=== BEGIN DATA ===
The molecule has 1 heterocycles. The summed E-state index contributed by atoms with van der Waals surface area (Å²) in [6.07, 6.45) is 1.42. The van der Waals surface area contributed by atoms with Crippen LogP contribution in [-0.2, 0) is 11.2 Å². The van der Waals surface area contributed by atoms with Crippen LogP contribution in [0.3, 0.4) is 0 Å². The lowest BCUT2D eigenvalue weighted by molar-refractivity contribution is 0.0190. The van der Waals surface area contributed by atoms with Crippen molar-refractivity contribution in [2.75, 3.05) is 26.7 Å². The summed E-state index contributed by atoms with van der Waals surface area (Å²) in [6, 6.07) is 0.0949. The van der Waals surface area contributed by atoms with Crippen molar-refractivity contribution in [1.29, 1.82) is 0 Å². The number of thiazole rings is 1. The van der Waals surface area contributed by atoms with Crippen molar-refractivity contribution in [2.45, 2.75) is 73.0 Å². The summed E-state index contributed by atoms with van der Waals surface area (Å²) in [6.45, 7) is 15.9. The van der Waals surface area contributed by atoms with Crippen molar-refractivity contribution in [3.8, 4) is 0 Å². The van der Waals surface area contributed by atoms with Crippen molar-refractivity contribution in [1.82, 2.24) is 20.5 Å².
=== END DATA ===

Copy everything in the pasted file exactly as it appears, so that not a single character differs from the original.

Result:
The molecule has 1 heterocycles. The summed E-state index contributed by atoms with van der Waals surface area (Å²) in [6.07, 6.45) is 1.42. The van der Waals surface area contributed by atoms with Crippen LogP contribution in [-0.2, 0) is 11.2 Å². The van der Waals surface area contributed by atoms with Crippen LogP contribution in [0.3, 0.4) is 0 Å². The lowest BCUT2D eigenvalue weighted by molar-refractivity contribution is 0.0190. The van der Waals surface area contributed by atoms with Crippen molar-refractivity contribution in [2.75, 3.05) is 26.7 Å². The summed E-state index contributed by atoms with van der Waals surface area (Å²) in [6, 6.07) is 0.0949. The van der Waals surface area contributed by atoms with Crippen molar-refractivity contribution in [1.29, 1.82) is 0 Å². The number of thiazole rings is 1. The van der Waals surface area contributed by atoms with Crippen molar-refractivity contribution in [2.45, 2.75) is 73.0 Å². The summed E-state index contributed by atoms with van der Waals surface area (Å²) in [6.45, 7) is 15.9. The van der Waals surface area contributed by atoms with Crippen molar-refractivity contribution in [3.8, 4) is 0 Å². The van der Waals surface area contributed by atoms with Crippen molar-refractivity contribution in [1.82, 2.24) is 20.5 Å².